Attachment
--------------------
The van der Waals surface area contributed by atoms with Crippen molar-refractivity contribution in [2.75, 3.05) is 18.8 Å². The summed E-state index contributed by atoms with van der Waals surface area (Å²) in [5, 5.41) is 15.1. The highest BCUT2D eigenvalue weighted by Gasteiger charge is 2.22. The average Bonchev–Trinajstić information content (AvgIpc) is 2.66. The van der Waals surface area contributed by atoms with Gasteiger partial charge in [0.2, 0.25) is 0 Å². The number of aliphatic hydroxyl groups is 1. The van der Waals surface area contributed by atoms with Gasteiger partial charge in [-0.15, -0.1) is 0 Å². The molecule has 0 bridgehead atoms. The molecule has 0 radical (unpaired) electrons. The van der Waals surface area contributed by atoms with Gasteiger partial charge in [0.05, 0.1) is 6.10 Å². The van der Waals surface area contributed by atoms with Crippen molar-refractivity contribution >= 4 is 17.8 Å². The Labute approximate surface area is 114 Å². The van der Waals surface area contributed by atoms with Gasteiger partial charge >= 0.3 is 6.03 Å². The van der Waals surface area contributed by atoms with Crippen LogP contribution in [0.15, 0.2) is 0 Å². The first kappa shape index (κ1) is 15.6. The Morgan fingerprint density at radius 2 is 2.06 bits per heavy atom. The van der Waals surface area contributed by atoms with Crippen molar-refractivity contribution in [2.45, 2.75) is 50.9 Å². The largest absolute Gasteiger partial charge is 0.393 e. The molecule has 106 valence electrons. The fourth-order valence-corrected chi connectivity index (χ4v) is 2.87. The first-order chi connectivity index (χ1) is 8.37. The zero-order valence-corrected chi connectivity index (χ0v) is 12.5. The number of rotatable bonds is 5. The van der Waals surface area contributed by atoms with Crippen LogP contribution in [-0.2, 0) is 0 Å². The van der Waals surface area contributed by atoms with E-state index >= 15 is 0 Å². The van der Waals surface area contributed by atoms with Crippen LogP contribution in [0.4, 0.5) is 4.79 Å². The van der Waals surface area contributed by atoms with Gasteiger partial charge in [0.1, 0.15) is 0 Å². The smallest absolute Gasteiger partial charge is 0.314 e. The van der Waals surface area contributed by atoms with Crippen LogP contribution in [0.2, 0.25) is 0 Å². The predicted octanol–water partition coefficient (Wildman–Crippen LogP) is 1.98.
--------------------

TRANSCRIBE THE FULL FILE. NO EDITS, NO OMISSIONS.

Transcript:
The van der Waals surface area contributed by atoms with Crippen molar-refractivity contribution in [2.75, 3.05) is 18.8 Å². The summed E-state index contributed by atoms with van der Waals surface area (Å²) in [5, 5.41) is 15.1. The highest BCUT2D eigenvalue weighted by Gasteiger charge is 2.22. The average Bonchev–Trinajstić information content (AvgIpc) is 2.66. The van der Waals surface area contributed by atoms with Gasteiger partial charge in [0.2, 0.25) is 0 Å². The number of aliphatic hydroxyl groups is 1. The van der Waals surface area contributed by atoms with Gasteiger partial charge in [-0.15, -0.1) is 0 Å². The molecule has 0 bridgehead atoms. The molecule has 0 radical (unpaired) electrons. The van der Waals surface area contributed by atoms with Gasteiger partial charge in [0.05, 0.1) is 6.10 Å². The van der Waals surface area contributed by atoms with Crippen molar-refractivity contribution >= 4 is 17.8 Å². The Labute approximate surface area is 114 Å². The van der Waals surface area contributed by atoms with Gasteiger partial charge >= 0.3 is 6.03 Å². The van der Waals surface area contributed by atoms with Crippen LogP contribution in [0.15, 0.2) is 0 Å². The first kappa shape index (κ1) is 15.6. The Morgan fingerprint density at radius 2 is 2.06 bits per heavy atom. The van der Waals surface area contributed by atoms with Crippen molar-refractivity contribution in [2.45, 2.75) is 50.9 Å². The largest absolute Gasteiger partial charge is 0.393 e. The molecule has 106 valence electrons. The fourth-order valence-corrected chi connectivity index (χ4v) is 2.87. The first-order chi connectivity index (χ1) is 8.37. The zero-order valence-corrected chi connectivity index (χ0v) is 12.5. The number of rotatable bonds is 5. The van der Waals surface area contributed by atoms with Crippen LogP contribution in [-0.2, 0) is 0 Å². The van der Waals surface area contributed by atoms with E-state index >= 15 is 0 Å². The van der Waals surface area contributed by atoms with Crippen LogP contribution in [0.4, 0.5) is 4.79 Å². The van der Waals surface area contributed by atoms with Gasteiger partial charge in [0.1, 0.15) is 0 Å². The smallest absolute Gasteiger partial charge is 0.314 e. The van der Waals surface area contributed by atoms with Crippen LogP contribution in [0.2, 0.25) is 0 Å². The predicted octanol–water partition coefficient (Wildman–Crippen LogP) is 1.98.